Addressing Ghana’s economic challenges in an era of the Dollar-Cedi Petroleum conundrum.

Over the past decades, Ghana’s economy has encountered several challenges. Some of these challenges have been attributed to government policies, rapid population growth and so on.

Unfortunately, these economic challenges have had adverse effects on the value of the Ghana Cedi. The Cedi, these pastyears has continually depreciated against major currencies on the foreign marketat an alarming rateregardless of the petroleum production era the country is thrown in. Despite numerous suggestions from well-known tax and economic experts on handling the issue, the issue of depreciation of the Ghana Cedi still exists, emphasis on the Dollar Cedi Conundrum. Government policies have been put in place to tackle the situation but none seems to break the status quo. What could be the reason? This is the questionthat still lingers in the minds ofGhanaians.

Ghana, fortunately, is endowed with a lot of natural resources such as gold, bauxite, petroleum, cocoa and others which have high economic value on the world market. Notwithstanding the economic challenges still persist. Concerns have been raised about the quality of economic growth with regards to employment and the general improvement of the livelihood of Ghanaians. The country’s sectors ofhealth, transportation, agriculture and labourhas not been untouched by this economic plague.

Ghana’s economic growth fell at the onset of oil production from 14% in 2011 to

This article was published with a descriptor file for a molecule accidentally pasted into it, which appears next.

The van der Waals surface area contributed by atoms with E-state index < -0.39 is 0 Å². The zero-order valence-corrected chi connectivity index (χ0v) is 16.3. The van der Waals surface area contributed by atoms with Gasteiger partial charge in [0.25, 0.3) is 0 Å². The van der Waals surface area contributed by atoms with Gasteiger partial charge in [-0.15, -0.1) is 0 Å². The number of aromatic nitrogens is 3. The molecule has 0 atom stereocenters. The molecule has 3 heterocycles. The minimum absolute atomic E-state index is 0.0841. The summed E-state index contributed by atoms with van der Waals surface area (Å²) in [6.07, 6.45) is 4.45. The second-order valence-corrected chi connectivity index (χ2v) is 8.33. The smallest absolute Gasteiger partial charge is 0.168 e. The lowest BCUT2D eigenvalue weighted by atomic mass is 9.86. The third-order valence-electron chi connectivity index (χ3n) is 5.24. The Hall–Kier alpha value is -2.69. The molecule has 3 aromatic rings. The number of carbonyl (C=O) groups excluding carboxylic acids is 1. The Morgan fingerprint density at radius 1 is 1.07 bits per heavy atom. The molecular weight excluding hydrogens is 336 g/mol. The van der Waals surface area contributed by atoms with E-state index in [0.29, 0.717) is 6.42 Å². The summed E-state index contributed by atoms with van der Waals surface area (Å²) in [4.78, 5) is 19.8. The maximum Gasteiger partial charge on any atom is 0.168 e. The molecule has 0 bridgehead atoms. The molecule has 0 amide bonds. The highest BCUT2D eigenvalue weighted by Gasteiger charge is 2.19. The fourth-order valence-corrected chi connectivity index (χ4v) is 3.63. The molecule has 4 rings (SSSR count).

3.5% in 2016, the lowest in 2 decades. The economy recovered in 2017, growing an estimated

6.3% spurred by recovery in non-oil sectors, lower inflation and new carbon wells (the Tweneboa, Enyenra, Ntomme and Sankofa oil and gas fields).

In addition, Ghana’s economic challenges are further worsened by the continuous depreciation of the Cedi against the dollarin such a time where the country has started the production of petroleum. For the past decade, the Cedi’s value against the Dollar has reduced at an alarming rate. The Ghana Cedi has lost 77.9% of its value to the US Dollar from July 1, 2007, when it was redenominated. At the close of 2007, the Dollar-Cedi exchange rate was GH₵0.9599 per the Dollar compared to the present exchange rate of GH₵5.14Ghanaian Cedias at April,  2019.

However, the Cedi’s depreciation didnot just occur by itself but was caused by certain factors. Some of the factors include inflation rates, interest rates and government debts. Also, Ghana’s terms of trade and over dependence on foreign products have led to the Cedi’s depreciation resulting in the Dollar-Cedi conundrum.  The increase in the prices of petroleum on the world market compounds the problem the more.

Unfortunately, the Dollar Cedi conundrum has also come along with its negative effects. It has had negative consequences on businesses who deal in the purchase of foreign goods. One group of people who will be hit the most is the traders who ply the Dubai and China trade routes. These trade routes have become busy and vital routes for Ghanaian traders who deal in assorted ranges of wares like mobile handsets, dresses and children’s wares which are purchased in hard currencies (US Dollars). The traders buy these currencies from foreign exchange market. A strong cedi will give them more Dollars and thus more goods and vice versa. This will increase their profit margin as they will be able to buy more goods. However, this is not so as the current depreciation of the Cedi will affect their working capital because many of them will run at a loss and may end up passing the extra cost to the consumer which will cause more financial hardships.

To sum up, government needs to take workable actions to curb the alarming economic challenges caused by the Dollar-Cedi problem to help bring it under control. The setting up of the Economic Advisory Council (EAC) by the government is a step in the right direction. Also, to help the Dollar Cedi conundrum,government should minimize its foreign aid which come in the form of loans that end up as debts and over dependence of foreign goods should be minimized strategically.


A Level 300 student of the Ghana Institute of Journalism





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